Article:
Now that there’s ten Best Picture nominees, no one is really sure what counts as a contender.  Not that anyone was really sure beforehand, I suppose.  In any case, the point is that when I say The Hurt Locker is a contender for a Best Picture nomination, it means very little.  Except, of course, that the film received critical praise, isn’t in a genre the Academy tends to ignore, and for the moment, still has buzz surrounding it.

But enough of that, let’s get to what no one wants to know: what I thought of the film.  As per Golden Grouches custom, I don’t shy away from a few spoilers, so I’m leaving the rest of the post after the jump.

My first reaction may have been to feel a whole lot of sympathy for the marketing department, because I’d have no idea how to sell this film.  There’s not really a story, in any normal sense of the word.  After a brief prelude in which we are introduced to Guy Pearce, see the approach to disarming a bomb in Iraq, and bid farewell to Guy Pearce, much of the rest of the movie is Jeremy Renner vs. bombs, with the two other men in his unit (Anthony Mackie and Brian Geraghty) often seeming to join with the rest of Iraq in being nothing more than a distraction.

The marvel of The Hurt Locker is how Kathryn Bigelow, directing from Mark Boal’s script, manages to generate such a consistently compelling and pulse-pounding film.  Sure, disarming a bomb is a frequent go-to device in cinema to create tension and drama.  But generally only after sympathetic characters and settings have been established.  Here, that’s not really the case.  The rapid demises of multiple characters, including Guy Pearce and later Ralph Fiennes illustrate no one is expected survive for long (aided, no doubt, by the shock of seeing the name actors die so quickly).  Intriguingly, we learn very little about Jeremy Renner’s character other than his reckless dedication to taking down bombs, so while we surely don’t want to see him die, it wouldn’t necessarily be a surprise.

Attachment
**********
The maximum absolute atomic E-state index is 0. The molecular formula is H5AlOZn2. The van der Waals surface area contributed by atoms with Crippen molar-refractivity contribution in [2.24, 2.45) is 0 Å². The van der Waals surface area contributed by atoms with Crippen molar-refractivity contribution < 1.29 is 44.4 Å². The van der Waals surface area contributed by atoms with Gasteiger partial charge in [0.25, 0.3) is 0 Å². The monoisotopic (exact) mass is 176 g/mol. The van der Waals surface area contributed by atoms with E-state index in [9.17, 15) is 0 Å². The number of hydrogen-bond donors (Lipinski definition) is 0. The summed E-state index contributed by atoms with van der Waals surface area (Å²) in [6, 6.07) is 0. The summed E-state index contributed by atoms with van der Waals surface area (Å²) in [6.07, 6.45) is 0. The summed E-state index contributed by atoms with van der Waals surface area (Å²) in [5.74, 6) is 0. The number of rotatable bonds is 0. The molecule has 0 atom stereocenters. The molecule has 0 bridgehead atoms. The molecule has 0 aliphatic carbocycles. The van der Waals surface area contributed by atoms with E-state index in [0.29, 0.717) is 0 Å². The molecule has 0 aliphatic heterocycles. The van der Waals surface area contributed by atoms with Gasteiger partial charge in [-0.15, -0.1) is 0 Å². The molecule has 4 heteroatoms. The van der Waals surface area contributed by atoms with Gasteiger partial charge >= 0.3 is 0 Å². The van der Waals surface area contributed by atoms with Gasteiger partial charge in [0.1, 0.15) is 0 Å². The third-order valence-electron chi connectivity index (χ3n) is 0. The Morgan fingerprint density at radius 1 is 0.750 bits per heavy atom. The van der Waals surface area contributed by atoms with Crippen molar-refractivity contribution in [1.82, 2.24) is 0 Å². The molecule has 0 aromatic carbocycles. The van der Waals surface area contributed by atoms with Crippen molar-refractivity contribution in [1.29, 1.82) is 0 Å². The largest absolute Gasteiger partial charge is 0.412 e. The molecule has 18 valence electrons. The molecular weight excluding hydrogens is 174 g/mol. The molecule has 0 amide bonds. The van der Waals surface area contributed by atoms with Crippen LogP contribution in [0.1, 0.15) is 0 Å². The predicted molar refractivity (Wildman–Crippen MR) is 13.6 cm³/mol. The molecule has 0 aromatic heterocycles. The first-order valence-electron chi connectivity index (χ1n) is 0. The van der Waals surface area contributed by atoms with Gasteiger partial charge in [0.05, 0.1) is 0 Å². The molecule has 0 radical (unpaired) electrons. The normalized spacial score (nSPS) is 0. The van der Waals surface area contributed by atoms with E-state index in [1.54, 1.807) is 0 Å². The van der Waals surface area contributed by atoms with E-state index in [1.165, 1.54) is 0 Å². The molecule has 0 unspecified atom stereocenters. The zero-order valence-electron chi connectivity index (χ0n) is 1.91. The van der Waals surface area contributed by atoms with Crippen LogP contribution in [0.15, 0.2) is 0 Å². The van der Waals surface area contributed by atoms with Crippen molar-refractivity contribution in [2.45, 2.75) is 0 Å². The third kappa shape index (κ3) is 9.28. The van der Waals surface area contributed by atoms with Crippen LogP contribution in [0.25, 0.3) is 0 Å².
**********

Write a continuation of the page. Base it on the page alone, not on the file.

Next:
In a sense, the film (like, say, Band of Brothers) succeeds by elevating war to an accepted state, rather than leaving it as an incidental character.  In any number of recent war films, things tend to happen because of the war (meaning a character will explicitly or implicitly bemoan the war’s existence as if it were the antagonist).  Or, alternatively, the war will be cited as a reason someone has changed.  Here, it is taken for granted that the war exists, and the characters have to operate within its framework.  Which feeds into the lack of a coherent story, because war, especially as it pertains to the bomb defusal crew, isn’t a consistent narrative so much as a series of missions.  And, sure, the missions have a literal beginning, middle, and end, but that’s only a function of time, not poetry.

The difficulty, of course, with not having much of a story is the ever-present risk of losing focus.  And while I think the film is overwhelmingly taut, I did find my mind wandering a few times during the movie.  I grant that is partially personal preference; I make no secret of my love of plot.  I also should clarify that when I say The Hurt Locker lacks story, I’m not suggesting that nothing happens.  Rather, there’s no story in the traditional sense.  Very little character development, no real bad guys, not much resolution.  In any case, as mentioned, my hat is off to the filmmakers, and to Renner, for creating such generally enthralling tension, but they fall short of perfection.  I was entertained and impressed, but not transfixed or mesmerized.

A good barometer for my thoughts on the 2009 season will be The Hurt Locker‘s placement on my list of movies.  As the film is very good, but not excellent, the closer it floats to the top, the fewer top films there will have been.  The lower it sinks, the better year it has been.  Obviously, it is crazy early to be discussing Oscar chances.  This film will absolutely be in the discussion come nomination time, and honestly, I think it has a pretty decent shot of getting in.  My guess is this film is of a type the Academy would be comfortable nominating with the extra slots.  Indie, well-received, critical approval, some-but-limited mainstream crossover, relevant.